Having watched other sectors being hit by the digital wave, manufacturing is only now experiencing digitization as the primary driver of change. As the world becomes ever more connected – the number of Internet of Things (IoT) devices is expected to increase by 250 percent by 2020, to more than 8 billion – and with new technologies finding their way into industrial operations, a “new normal” is emerging. The new business environment will be dominated by ecosystems that enable multiple producers and business-to-business (B2B) customers to connect. To compete in the future, manufacturers must digitize their processes.
8 billion Internet of Things devices expected by 2020.
Thus far, firefighting and ad-hoc management has been the industrial sector’s modus operandi, especially at the manufacturing-end of the value chain. The best way forward is for manufacturers to rethink their ways of working, their structures, and how they steer their daily work. Digitization can help with instituting best practices, such as launch management, and advanced analytics can increase process maturity and boost productivity.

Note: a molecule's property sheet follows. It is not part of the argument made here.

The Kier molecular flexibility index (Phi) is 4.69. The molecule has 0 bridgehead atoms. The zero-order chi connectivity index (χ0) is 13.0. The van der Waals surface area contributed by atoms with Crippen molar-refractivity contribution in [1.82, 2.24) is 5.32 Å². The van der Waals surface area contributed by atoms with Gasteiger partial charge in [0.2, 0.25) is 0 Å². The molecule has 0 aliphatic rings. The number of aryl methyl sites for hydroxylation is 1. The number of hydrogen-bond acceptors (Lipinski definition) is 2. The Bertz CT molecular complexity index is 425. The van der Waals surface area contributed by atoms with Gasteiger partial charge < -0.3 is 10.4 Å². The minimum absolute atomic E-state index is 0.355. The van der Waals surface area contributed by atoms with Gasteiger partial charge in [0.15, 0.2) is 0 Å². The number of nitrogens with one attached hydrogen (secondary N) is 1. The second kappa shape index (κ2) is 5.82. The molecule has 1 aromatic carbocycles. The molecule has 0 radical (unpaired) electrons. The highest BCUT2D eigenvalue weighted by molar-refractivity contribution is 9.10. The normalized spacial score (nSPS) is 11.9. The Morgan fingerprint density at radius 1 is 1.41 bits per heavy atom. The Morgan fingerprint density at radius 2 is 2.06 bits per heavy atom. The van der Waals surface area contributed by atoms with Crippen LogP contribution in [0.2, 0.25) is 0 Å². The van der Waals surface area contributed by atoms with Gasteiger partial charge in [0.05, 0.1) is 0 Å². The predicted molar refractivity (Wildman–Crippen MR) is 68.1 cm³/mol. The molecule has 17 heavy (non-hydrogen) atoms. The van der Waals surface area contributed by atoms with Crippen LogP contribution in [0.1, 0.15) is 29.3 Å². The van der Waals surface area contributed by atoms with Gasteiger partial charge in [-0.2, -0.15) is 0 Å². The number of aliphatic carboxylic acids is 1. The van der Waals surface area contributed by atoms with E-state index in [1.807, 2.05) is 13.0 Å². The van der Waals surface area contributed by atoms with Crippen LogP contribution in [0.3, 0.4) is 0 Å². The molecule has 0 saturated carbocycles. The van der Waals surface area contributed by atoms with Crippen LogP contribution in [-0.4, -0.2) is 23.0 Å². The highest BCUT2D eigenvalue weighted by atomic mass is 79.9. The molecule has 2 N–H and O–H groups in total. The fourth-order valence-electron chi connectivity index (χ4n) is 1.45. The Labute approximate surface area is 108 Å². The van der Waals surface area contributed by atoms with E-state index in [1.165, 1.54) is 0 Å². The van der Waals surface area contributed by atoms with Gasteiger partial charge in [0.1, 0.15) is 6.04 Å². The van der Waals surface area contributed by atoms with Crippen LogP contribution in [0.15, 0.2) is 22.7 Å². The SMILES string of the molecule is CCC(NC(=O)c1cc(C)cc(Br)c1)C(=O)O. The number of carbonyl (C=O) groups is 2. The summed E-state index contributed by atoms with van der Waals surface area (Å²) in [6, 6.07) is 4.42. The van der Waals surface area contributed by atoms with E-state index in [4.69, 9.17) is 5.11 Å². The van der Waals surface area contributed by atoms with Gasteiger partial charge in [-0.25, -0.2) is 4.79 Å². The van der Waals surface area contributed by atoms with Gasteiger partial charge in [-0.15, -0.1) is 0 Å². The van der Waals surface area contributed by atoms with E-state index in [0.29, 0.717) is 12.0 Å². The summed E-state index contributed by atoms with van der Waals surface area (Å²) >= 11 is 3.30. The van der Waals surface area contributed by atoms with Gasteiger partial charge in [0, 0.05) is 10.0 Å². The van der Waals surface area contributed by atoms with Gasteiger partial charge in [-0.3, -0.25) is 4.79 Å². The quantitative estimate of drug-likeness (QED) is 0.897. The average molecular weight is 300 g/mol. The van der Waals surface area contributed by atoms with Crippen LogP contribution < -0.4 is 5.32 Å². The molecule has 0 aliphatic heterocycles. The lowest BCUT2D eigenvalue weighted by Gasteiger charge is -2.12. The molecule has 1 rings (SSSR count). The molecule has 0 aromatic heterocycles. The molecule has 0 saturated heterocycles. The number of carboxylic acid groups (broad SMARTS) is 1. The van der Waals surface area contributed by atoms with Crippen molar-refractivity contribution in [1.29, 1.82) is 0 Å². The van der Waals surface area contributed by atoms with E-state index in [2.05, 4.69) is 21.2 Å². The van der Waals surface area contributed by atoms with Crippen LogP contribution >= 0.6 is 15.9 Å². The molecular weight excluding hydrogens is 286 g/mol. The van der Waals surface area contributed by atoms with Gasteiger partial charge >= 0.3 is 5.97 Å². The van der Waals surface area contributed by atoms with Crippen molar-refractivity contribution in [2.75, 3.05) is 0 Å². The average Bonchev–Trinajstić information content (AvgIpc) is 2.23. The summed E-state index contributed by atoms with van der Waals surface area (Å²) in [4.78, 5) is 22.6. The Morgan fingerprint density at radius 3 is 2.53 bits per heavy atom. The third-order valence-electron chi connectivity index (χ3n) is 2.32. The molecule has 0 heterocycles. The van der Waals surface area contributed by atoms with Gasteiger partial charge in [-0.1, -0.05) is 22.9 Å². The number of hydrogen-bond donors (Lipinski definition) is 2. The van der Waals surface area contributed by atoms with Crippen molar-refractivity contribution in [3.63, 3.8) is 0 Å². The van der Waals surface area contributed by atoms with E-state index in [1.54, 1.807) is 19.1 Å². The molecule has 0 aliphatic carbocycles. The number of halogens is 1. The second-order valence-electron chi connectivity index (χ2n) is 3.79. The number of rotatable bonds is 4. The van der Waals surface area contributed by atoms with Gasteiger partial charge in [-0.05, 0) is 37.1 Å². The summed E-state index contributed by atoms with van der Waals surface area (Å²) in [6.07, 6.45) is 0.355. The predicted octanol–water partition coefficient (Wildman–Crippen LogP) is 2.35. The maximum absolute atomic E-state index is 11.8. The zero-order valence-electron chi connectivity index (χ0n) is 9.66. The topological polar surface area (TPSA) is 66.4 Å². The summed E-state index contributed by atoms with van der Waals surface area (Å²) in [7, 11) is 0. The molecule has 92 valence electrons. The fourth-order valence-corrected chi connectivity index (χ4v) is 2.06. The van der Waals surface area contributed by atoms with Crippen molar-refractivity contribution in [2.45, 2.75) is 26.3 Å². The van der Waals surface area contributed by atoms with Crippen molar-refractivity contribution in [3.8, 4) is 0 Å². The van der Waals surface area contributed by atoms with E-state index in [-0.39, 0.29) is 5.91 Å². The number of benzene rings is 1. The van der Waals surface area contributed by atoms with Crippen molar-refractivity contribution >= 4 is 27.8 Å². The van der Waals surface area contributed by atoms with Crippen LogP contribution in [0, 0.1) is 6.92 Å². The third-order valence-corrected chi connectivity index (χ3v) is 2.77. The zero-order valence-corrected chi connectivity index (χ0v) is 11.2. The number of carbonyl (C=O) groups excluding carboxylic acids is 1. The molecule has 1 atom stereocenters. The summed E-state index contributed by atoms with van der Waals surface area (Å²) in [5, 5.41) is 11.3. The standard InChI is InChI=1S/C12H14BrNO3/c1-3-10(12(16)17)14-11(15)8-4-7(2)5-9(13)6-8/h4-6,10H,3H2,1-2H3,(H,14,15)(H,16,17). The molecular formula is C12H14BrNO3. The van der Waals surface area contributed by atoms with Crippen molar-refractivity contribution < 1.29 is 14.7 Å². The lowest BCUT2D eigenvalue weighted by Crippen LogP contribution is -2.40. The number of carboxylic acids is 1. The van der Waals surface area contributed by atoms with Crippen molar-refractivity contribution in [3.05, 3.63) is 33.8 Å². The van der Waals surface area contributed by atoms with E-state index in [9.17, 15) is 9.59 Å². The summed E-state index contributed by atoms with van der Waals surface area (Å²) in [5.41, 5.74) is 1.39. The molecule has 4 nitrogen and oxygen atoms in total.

Industrial companies can only maintain leadership in this more digitalized environment if they undertake comprehensive transformation and address four strategic areas. First, they need to address and understand customers’ key challenges, and second they need to develop intelligent products to help solve B2B customer issues. Third, companies must radically digitize their processes. With B2B customers expecting high quality reliability standards, high-tech component manufacturers will have to modernize their inspection processes with advanced analytics and machine learning. Ultimately, as a fourth step, industrials need to become scalable, agile, and digital.
It is crucial that manufacturers undertake digitization in a way that enables rapid responses to customer needs, ensuring consistent customer experiences across all business units, products, and channels. This means selecting sustainable and scalable technology.